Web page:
Now before anyone draws too harsh a judgment, let me be clear. I want pedophiles to be redeemed. I’m not arguing that we ban them from church unless, of course, they show no signs of remorse or repentance. What I’m arguing is that, according to the Bible, we have the highest calling to protect our children and so, pedophiles who have repeatedly perpetrated upon children have no business being surrounded by them. We should offer an alternative worship service without kids where temptation does not cause a repentant pedophile to stumble. We do it with drug addicts. We don’t serve booze to alcoholics. So why do we insist that we serve our children on a platter to someone whose appetite is so insatiable that he or she has repeatedly stripped a child of their clothes, innocence, and decency? God “does not willingly afflict or grieve the children of men” (Lamentations 3:33), so why do we?
The most common cliché I hear from churches who insist on not taking any precautions to protect their children is this—“We have a group of volunteers we trust so why would we upset them by demanding background checks and watching over them every time they want to serve?” Great question. Let me tell you about a story of a man who trusted his own father. . . who happened to be a well-respected father and preacher! My dad has dozens of victims who all have dramatic stories of shame, pain, and humiliation. He was able to gain access to children precisely because everybody trusted him. Let me also tell you about hundreds of other people who have shared similar stories with me as I listen to their painful stories. They all tell a similar story: “Nobody questioned my abuser because he was the guy everyone loved and trusted.”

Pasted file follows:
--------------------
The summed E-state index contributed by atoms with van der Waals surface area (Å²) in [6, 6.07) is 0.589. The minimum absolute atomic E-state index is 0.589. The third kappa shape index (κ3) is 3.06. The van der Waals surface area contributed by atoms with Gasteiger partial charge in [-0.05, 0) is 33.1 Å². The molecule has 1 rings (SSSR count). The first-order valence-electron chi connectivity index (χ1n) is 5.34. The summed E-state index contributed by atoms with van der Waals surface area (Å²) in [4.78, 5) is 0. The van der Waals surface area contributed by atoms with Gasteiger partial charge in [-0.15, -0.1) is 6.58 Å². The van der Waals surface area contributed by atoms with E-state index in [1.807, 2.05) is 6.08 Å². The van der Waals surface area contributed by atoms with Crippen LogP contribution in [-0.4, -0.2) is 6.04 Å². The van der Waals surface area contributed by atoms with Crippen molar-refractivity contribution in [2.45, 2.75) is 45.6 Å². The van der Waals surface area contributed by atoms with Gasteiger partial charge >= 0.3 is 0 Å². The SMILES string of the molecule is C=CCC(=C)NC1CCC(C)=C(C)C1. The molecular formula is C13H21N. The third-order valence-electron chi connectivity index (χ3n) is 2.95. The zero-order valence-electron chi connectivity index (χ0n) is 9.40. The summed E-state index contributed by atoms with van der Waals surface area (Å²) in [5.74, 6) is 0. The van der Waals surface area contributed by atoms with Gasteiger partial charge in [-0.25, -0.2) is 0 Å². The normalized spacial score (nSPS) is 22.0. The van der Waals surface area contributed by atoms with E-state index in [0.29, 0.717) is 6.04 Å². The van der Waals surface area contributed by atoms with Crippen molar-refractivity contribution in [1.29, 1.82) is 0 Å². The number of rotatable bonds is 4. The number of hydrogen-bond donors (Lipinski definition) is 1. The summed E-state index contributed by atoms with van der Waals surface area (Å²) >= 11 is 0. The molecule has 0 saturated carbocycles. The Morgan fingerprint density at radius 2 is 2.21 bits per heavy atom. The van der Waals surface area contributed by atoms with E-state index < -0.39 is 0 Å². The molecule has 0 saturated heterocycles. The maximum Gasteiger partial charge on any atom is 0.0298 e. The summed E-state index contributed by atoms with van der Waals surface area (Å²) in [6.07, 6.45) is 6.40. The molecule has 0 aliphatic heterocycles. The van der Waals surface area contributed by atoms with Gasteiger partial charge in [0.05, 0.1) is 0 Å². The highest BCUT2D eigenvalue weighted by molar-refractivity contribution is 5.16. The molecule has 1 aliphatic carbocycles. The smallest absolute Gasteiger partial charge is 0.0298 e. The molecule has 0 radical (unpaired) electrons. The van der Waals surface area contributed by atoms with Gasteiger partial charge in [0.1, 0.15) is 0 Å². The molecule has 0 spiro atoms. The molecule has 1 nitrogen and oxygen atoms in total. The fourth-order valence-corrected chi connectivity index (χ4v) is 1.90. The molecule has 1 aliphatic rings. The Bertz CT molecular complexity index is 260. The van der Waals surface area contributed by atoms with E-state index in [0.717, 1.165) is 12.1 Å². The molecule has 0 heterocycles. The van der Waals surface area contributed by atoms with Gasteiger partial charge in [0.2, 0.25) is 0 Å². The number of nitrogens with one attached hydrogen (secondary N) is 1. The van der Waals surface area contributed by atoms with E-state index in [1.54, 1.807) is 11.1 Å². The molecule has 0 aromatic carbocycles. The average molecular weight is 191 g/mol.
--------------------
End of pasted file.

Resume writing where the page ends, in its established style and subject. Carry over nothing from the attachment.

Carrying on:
I can assure you that if you are, like I was at one time, looking for the creepy guy standing behind the bushes by the ice cream truck, you’re looking in the wrong place. A successful pedophile is not someone who offended a child and got away with it. No, a successful pedophile is someone who offended children over and over while gaining the love, respect, and trust from those closest to him. The successful pedophile is the last person anyone would suspect as an abuser and the first person someone would choose to care for their kids. And there is a lot of success out there, especially in our churches. My dad once wrote me from prison, “Churches and Christian daycares are the easiest places to offend.” Touché.